On November 10, 2021, the Washington Supreme Court handed the state legislature a win and Governor Jay Inslee a loss when it held the governor violated the state constitution by vetoing a line in an appropriations bill.
Washington’s constitution gives the governor the power to veto whole bills, “an entire section” of a bill, and individual “appropriation items.” In this case, Governor Inslee vetoed a line in the appropriation bill’s “conditions and limitations” section that prohibited the Department of Transportation from considering fuel type when giving certain transportation-related grants (the “fuel type condition”). After his veto, the legislature sued, seeking a declaratory judgement that the veto violated the state constitution. In response, the governor argued that the fuel type condition was an “appropriation item” or, in the alternative, that it violated other parts of the state constitution.
As to his first argument—that the fuel type condition was an “appropriations item”—the court disagreed with the governor. Beginning with the history of Article III, Section 12, the court held that it reflects a “clear intent to carefully limit this extraordinary [line-item veto] power.” That section was created to limit historical overreach by the executive into the affairs of the legislature, and therefore, when the court interprets “section[s]” or “appropriation items,” it must defer to the legislature’s formatting decisions.
With respect to appropriation items, the court previously defined that term as “any budget proviso with a fiscal purpose contained in an omnibus appropriations bill.” Accordingly, a veto of anything less than “the whole proviso” is invalid. When determining whether something is a whole proviso, the court again defers to the legislature’s designation of sections and subsections, but that deference is not absolute. The court does not defer if the legislature’s designation “is obviously designed to circumvent the Governor’s veto power.”
In the present case, the court found no evidence that the legislature tried to immunize the fuel type condition from the governor’s veto, and so, it deferred to the legislature’s designation of that line as a condition upon a discrete appropriations item—not itself an appropriations item.
Turning to the governor’s second argument—that the fuel type condition was unconstitutional—the court rejected it too. That argument turned first on Article II, Section 19, which says “[n]o bill shall embrace more than one subject, and that shall be expressed in the title.” In past cases, the court held that Section 19 prohibits the legislature from including substantive law in appropriations bills. Governor Inslee, therefore, argued that the fuel type condition was substantive law.
The court disagreed. The legislature, it held, is free to attach “strings, or conditions of expenditure” to appropriations. What’s more, the fuel type condition is not substantive law because it does not amend existing statutory conditions on grant eligibility; rather, it simply prohibits an agency from adopting one particular criterion.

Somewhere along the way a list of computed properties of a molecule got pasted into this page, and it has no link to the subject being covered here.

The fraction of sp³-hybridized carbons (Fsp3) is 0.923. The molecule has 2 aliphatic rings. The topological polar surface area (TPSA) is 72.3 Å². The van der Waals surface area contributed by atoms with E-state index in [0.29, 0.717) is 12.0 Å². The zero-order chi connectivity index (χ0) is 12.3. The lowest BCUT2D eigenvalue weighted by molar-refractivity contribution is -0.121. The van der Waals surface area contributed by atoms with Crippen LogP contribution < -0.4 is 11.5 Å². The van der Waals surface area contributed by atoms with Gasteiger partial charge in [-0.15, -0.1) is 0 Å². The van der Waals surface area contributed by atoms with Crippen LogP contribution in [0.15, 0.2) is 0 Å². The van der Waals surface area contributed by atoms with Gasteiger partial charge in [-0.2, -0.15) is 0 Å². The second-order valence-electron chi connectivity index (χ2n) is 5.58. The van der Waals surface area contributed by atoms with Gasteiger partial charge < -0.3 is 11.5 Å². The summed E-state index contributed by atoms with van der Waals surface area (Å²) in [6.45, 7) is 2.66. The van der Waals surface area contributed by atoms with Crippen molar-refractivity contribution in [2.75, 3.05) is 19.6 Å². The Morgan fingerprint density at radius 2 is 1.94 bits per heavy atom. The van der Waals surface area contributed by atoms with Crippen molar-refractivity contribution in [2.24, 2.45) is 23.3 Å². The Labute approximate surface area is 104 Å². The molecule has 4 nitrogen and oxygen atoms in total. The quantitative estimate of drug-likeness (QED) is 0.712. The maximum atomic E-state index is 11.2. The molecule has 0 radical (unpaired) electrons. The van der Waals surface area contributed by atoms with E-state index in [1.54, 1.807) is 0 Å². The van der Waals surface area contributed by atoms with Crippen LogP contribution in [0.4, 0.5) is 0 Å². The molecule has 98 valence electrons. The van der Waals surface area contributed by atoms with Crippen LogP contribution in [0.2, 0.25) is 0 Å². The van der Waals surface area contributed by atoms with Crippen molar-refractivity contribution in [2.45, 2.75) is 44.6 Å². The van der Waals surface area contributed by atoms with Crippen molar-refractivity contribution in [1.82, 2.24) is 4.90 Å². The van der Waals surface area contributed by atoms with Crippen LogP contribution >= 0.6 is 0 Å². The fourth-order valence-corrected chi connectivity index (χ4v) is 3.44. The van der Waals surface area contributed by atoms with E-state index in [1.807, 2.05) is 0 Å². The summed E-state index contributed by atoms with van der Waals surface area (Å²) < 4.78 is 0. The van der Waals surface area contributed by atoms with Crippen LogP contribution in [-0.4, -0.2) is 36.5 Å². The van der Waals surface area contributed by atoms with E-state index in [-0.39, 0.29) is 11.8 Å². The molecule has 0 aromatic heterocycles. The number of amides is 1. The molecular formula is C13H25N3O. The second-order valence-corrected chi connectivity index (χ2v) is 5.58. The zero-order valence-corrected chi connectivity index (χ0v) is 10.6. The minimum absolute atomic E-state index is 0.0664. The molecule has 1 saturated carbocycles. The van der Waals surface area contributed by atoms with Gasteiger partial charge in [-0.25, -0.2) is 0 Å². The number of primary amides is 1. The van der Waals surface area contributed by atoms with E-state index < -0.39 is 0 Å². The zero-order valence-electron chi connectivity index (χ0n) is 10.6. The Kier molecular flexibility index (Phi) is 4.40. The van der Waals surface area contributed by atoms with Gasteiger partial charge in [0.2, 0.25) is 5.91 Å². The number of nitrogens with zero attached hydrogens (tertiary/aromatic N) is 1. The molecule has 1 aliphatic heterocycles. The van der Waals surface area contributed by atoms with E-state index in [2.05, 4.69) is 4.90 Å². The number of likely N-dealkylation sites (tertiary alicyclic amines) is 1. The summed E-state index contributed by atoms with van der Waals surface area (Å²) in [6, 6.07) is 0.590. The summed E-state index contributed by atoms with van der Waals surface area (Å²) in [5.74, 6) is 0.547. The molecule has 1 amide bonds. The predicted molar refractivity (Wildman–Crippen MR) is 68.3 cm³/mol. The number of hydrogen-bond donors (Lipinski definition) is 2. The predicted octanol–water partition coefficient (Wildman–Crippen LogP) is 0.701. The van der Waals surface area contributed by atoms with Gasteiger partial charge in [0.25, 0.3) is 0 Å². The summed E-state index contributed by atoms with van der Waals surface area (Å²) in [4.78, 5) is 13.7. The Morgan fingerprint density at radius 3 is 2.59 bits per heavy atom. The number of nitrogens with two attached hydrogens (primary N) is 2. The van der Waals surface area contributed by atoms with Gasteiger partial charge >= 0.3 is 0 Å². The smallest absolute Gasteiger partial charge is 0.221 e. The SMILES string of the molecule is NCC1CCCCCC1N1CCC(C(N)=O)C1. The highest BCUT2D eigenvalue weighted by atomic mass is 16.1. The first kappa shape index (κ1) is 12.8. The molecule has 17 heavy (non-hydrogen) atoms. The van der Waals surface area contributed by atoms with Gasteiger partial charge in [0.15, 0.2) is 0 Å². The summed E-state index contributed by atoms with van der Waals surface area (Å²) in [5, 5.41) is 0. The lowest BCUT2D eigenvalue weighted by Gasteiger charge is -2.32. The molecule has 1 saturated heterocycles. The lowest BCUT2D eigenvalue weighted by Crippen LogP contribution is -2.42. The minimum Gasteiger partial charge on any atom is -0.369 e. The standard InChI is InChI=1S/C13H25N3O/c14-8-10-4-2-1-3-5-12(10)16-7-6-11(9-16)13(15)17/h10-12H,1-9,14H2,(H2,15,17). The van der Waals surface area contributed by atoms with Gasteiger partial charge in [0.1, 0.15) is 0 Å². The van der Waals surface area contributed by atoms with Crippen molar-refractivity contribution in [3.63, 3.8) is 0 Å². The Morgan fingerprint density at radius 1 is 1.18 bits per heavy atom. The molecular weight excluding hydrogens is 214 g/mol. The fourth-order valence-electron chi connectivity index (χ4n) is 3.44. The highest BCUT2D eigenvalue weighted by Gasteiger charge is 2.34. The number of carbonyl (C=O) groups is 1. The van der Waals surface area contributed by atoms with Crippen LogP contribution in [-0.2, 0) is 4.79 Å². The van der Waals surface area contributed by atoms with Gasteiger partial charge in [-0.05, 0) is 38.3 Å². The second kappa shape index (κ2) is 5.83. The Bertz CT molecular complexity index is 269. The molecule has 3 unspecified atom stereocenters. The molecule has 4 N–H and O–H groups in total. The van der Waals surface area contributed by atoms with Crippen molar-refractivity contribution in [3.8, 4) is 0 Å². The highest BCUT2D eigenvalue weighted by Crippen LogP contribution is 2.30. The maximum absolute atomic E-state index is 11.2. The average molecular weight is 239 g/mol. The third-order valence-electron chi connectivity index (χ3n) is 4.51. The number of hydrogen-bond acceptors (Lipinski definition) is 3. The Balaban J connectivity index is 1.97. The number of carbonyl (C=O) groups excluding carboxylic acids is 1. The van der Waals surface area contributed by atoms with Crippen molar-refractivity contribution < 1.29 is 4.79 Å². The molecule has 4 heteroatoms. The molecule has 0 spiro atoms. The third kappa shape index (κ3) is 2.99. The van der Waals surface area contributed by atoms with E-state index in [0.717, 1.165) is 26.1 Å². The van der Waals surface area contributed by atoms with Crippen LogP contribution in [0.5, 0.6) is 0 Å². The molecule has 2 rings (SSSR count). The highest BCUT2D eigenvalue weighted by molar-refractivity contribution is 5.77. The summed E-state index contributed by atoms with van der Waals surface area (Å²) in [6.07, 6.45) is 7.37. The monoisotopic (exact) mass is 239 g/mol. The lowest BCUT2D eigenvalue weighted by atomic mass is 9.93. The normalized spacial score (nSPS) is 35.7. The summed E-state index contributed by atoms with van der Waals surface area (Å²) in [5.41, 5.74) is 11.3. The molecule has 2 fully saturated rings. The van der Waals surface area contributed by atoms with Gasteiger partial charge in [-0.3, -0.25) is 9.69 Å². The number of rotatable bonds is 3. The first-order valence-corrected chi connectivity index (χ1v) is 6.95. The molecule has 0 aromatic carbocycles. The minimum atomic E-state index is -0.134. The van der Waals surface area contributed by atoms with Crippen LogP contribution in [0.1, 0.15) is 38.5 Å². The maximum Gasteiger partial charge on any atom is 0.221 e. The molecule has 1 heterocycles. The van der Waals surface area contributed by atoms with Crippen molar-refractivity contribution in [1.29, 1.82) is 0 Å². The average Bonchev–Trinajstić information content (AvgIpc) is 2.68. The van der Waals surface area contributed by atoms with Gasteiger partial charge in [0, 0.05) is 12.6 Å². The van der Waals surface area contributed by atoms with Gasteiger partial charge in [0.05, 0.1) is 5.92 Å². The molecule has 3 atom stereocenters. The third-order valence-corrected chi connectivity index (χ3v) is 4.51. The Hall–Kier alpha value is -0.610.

The governor offered another constitutional argument, claiming that the fuel type condition violated Article II, Section 37, which says, “[n]o act shall ever be revised or amended by mere reference to its title, but the act revised or the section amended shall be set forth at full length.” The governor argued that the fuel type condition violated that section because it amended the existing statute setting forth grant conditions without identifying it.
Again, the court disagreed. The fuel type condition, the court explained, “neither creates nor affects any rights” and the duty it imposes on the Department of Transportation “can be determined without referring to any other statute or enactment.”
Justice Mary Yu, joined by Chief Justice Steven González, dissented, arguing that the majority had “erode[d] the distinction between general and line item vetoes” that prior precedent had recognized. In her view, the fuel type condition was a whole appropriation item because it amounted to a discrete “nondollar budget proviso.”
Justice Yu also argued that the fuel type condition violated both Section 19 and Section 37 of Article II. As to both sections, she thought the condition was unconstitutional because it effectively modified the statute governing the criteria for funding conditions. Thus, it was substantive law, and it amended a statute without identifying it.
The ultimate import of the case is to limit somewhat the governor’s line-item veto, and to increase the legislature’s ability to insulate provisions from that veto.
 Washington State Legislature v. Inslee, No. 98835-8, 2021 WL 5227428 (Wash. Nov. 10, 2021) (herein after Legislature v. Inslee).
 Wash. Const. art. III, § 12.
 Legislature v. Inslee, at *1.
 Id. at *2.
 Id., at *4.
 Id., at *5 (quoting Washington State Legislature v. Lowry, 931 P.2d 885, 893 (1997)).
 Id. at *5–6.
 Id. at *6 (quoting Lowry, 931 P.2d at 891).
 Id. at *8.
 Wash. Const. art. II, § 19.
 Lowry, 931 P.2d at 895.
 Legislature v. Inslee, at *11.
 Id. at *11–12.
 Id. at *13.
 Wash. Const. art. II, § 37.
 Legislature v. Inslee, at *14.
 Id. (quoting Washington Educ. Ass’n v. State, 604 P.2d 950, 952 (1980)).
 Id. at *16–17 (Yu, J., dissenting).
 Id. at *20.
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